While participating in an interesting discussion on BYOD (Bring Your Own Device: students bringing their own personal technology into school for learning) in tonight’s #edchat, I tweeted this:
Was I trying to ignore socio-economic disparities in society? No.
I would, however, like for someone to show me the graph with a straight line correlating income and technology ownership. I would also like to see us simultaneously examine the overflowing examples of similar ‘inequities’ that we tolerate in our systems simply because those processes have been normalized in the hegemony of schooling.
Here are some of the real reasons you shouldn’t do BYOD:
- Social media does not have a place in your school.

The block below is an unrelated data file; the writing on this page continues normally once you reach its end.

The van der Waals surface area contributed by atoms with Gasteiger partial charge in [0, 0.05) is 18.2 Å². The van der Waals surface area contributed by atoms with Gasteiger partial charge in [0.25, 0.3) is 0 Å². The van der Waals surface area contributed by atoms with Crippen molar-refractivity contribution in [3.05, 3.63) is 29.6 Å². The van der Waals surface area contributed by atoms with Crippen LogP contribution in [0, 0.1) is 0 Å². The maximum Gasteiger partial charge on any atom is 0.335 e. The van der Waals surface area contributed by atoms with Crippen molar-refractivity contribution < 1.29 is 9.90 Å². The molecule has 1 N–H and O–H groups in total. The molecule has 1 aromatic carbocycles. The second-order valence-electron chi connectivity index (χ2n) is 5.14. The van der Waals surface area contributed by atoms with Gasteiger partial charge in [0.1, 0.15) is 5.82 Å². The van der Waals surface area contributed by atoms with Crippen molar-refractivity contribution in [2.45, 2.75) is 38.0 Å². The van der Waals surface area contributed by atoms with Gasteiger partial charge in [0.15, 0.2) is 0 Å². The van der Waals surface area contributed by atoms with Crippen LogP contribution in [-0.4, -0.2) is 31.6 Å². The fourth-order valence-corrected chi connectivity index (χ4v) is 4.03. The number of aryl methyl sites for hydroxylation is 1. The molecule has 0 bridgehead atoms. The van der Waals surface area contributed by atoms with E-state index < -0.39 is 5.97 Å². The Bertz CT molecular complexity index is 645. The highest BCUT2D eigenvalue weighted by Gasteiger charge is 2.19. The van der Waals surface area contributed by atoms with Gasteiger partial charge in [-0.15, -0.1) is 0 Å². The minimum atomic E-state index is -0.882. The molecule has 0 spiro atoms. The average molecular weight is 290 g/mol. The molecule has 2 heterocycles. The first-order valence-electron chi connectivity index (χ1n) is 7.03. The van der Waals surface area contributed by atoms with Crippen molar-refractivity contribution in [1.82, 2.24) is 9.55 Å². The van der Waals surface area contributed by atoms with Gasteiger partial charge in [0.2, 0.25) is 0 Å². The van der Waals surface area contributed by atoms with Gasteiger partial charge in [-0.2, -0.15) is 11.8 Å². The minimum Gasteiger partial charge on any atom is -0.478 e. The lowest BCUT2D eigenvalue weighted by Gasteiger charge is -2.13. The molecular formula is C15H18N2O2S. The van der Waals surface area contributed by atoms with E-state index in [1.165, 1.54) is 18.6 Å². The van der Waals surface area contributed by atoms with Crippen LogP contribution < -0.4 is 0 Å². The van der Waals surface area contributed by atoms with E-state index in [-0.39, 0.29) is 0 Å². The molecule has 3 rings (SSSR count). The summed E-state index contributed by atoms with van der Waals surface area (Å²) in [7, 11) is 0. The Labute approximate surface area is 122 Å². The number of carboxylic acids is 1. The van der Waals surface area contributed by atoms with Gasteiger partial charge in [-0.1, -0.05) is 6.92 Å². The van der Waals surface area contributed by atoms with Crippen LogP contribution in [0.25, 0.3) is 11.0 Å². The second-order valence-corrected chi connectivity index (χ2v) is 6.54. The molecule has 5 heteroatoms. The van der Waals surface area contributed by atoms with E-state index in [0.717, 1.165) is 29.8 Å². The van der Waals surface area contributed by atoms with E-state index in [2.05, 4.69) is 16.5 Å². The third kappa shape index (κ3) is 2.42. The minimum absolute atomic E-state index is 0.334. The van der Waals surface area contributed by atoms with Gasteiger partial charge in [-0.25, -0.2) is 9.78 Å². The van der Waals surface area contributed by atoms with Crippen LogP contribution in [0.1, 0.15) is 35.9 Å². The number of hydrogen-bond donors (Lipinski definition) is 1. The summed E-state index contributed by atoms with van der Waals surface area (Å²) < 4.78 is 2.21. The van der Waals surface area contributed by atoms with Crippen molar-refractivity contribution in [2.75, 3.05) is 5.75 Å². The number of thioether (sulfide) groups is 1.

- You have not set up a tool (such as Google Apps for Ed., Ning, Edmodo, etc.) to compliment multi-platform use.
- Your staff does not understand why or how someone might use personal technology for learning, collaboration, creativity, communication, organization, and productivity.
- Your curriculum focusses heavily on knowledge transmission.
- Your assessment and evaluation theory and practice are from a bygone era.
- You are test-driven, in a traditional, standardized sense.
- You have rigid and punitive technology policies.
- You don’t have ubiquitous wifi.
- Your leaders don’t get it.
- You do not have enough school devices to supplement students who do not own their own.
- You don’t actively promote all stakeholders as being co-learners.